This article previously appeared in the Kansas City Star



What I Drank Tonight (and quite enjoyed)

Ackerman Cabernet Sauvignon 2003 Napa Valley – After the relative elegance of 2002, I found many 2003 North Coast reds to be a bit brutish, and I have a strong affinity for wines that whisper more than shout. I would also have to admit to a prejudice regarding such wines, at a minimum, believing the elegant wines to be more likely to age gracefully. But the damning admission would be that I am as often wrong as right about the ageability of some of these wines with big tannins and warm fruit. The 2003 Ackerman strikes me as such a wine: the label says 13.5%; I find that rather unlikely. The tannins have some grit to them; there is an earthy element that is more humus than stone. But the fruit is ample (if a bit warm and stewy), the oak deft and compelling. If I am suggesting that this wine is not particularly elegant, I can also state (perhaps confusingly) that it is aging very elegantly. But this drives to the crux of the biscuit as I admit to a frequent misapprehension of Napa Cabs such as this: instead of hanging on to its hard edge, it has perceptively softened and widened its layers of flavors. A touch of spearmint, black plums and black cherry compote, elegant spice and barrel elements in the moderately long finish. Short version? I would gladly serve this to my European friends who doubt California’s ability to be true to their traditions and to make lovely ageable wines nonetheless. 

Imagining Better Wine Communications in Logrono, Spain

Winery in Spain

At the Digital Wine Communications Conference in Spain, a keynote talk was given by one of the smartest guys I’ve ever met, Clark Smith, a winemaker and winemaking gadfly. It would also be true that he is amongst the most vexing. To some degree, that’s by design. He wants to challenge our notions about wine and wine “purity” whatever that is.

Clark’s biggest complaint is wine writers; fair enough. He correctly denigrates many of the prejudices today’s wine press and bloggers bring to wine: the use of sulfites (must be bad, right?), additives (sounds terrible) and most annoying to him: manipulation. Writers will tell you: wine manipulation is bad. But as Clark points out, “wine does not make itself. Benign neglect is not high moral ground”, he says. “Wine writing is done today by people who don’t understand winemaking.”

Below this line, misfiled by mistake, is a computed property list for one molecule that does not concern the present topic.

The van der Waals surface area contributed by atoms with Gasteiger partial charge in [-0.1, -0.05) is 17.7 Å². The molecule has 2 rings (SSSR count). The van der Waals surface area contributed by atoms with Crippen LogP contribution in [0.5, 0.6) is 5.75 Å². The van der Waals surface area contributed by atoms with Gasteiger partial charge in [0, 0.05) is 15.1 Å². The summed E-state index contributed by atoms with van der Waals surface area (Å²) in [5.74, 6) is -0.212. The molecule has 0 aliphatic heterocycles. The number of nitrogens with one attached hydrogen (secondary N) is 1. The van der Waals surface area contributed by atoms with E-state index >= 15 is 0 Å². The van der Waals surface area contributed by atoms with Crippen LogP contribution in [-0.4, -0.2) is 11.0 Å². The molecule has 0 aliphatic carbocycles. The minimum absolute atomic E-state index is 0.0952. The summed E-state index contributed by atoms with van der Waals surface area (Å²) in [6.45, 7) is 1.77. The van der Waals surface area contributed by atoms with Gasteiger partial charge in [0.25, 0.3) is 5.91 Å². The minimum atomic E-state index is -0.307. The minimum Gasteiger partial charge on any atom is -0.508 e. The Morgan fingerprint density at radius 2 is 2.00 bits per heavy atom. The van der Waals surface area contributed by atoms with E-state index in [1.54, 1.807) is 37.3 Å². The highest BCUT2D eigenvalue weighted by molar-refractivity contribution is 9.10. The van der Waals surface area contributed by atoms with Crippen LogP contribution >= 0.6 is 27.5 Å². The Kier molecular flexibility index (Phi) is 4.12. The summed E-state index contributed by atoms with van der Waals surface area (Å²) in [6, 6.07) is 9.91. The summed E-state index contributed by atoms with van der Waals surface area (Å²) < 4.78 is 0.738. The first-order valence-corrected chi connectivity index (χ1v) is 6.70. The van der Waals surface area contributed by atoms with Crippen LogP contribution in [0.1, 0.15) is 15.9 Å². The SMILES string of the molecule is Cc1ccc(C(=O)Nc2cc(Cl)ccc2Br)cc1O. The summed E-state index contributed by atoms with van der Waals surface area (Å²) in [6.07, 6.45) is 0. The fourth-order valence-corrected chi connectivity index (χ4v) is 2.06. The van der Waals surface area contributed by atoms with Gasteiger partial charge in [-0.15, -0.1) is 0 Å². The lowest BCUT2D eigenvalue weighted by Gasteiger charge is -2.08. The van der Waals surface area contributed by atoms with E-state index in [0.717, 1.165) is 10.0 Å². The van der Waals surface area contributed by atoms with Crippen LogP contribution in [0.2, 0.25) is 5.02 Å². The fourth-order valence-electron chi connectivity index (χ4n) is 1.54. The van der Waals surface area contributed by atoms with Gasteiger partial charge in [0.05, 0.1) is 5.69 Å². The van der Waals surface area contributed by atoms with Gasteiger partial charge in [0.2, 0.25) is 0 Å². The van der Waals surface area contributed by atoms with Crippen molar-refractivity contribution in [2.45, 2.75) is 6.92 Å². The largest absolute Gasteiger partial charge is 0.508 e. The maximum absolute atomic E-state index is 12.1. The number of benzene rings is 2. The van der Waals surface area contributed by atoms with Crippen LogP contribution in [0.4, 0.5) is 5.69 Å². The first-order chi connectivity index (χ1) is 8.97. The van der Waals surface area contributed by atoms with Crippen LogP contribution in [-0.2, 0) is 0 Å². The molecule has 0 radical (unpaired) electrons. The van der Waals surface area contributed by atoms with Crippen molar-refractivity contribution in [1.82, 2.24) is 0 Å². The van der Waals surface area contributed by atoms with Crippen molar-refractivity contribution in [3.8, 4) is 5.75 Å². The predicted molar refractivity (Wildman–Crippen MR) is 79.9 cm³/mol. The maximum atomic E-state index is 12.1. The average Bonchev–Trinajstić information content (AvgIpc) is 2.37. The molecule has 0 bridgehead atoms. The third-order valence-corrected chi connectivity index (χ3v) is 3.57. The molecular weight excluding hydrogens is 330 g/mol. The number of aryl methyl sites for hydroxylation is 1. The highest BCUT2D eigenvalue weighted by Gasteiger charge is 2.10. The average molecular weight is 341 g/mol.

Clark begins his argument by noting that the word “manipulation” has dual meaning: it might describe “shrewd or devious management by artful, unfair or insidious means.” Or it might mean “treatment or operation in a skillful manner.” When it comes to wine, the term manipulation is itself not so subtle manipulation of the reader’s prejudices. But wine is food (grape juice). Food is supposed to be natural, so isn’t manipulation in itself bad? Winemaking, as Clark likes to say, is just cooking. Would these writers insist that a chef is a devious manipulator of foodstuffs when they transform wheat into pasta and tomatoes into marinara? Beef into meatballs?

Winemakers, like chefs, ought to use all the healthful and beneficial tools in their toolkits to make the most delicious wines. Some of those tools include the addition of water, sugar, powdered tannins or tartaric acid (basically ground up parts of wine grapes), sulfur (used for centuries and in far greater proportions in bagged and dried fruits), and micro-oxygenation (just getting some air to wines), among other tactics.

There are some techniques that may be particularly confusing or unsettling, such as the addition or removal of alcohol or other compounds by fairly complicated processes. But I’m not sure I understand precisely what is happening when a chef magically creates that marvelous transformation from egg yolks and butter into hollandaise. That doesn’t mean something evil is happening.

Now, I am decidedly not arguing for wine to be something other than the fermented grape juice that it has been for millennia. Ideally, I’d like it to be affordable; and I’d like it to speak of the place in which it’s grown. I want it to remind me of human culture too. And winemakers are always coming up with some ideas for improving their own particular wines. We can argue plenty about whether or not the wines are in fact better as a result. But today, there are words and practices that frighten consumers. As Clark says, “You [in the wine press] have made honesty too expensive.” So instead we pretend nothing has happened at all. And that’s a bad strategy for wine improvement and consumer understanding.

People Drink What They Like

With the U.S. the largest single wine market, there are outsized trends for which we must bear responsibility. First up: Moscato, a gentle, (usually) sweet, (often) low alcohol white wine that has rather surprisingly been adopted by the hiphop community. Drake likes it and so do lots of other people, some of whom make records and hold microphones very close to their mouths.

But should this really surprise us? Wines with distinctive sweetness have historically been consumed in greater number than dry wines unless, of course, you are a wine snob, er, expert. Those who embrace wine with fervent passion are often dismissive of people who want their wines to have some sweetness. The people who consider themselves wine-knowledgeable can be downright rude about wines like Moscato. Too sweet, they sniff. Too simple, they snort. Apparently, at least in my telling of it, they make lots of noises with their noses.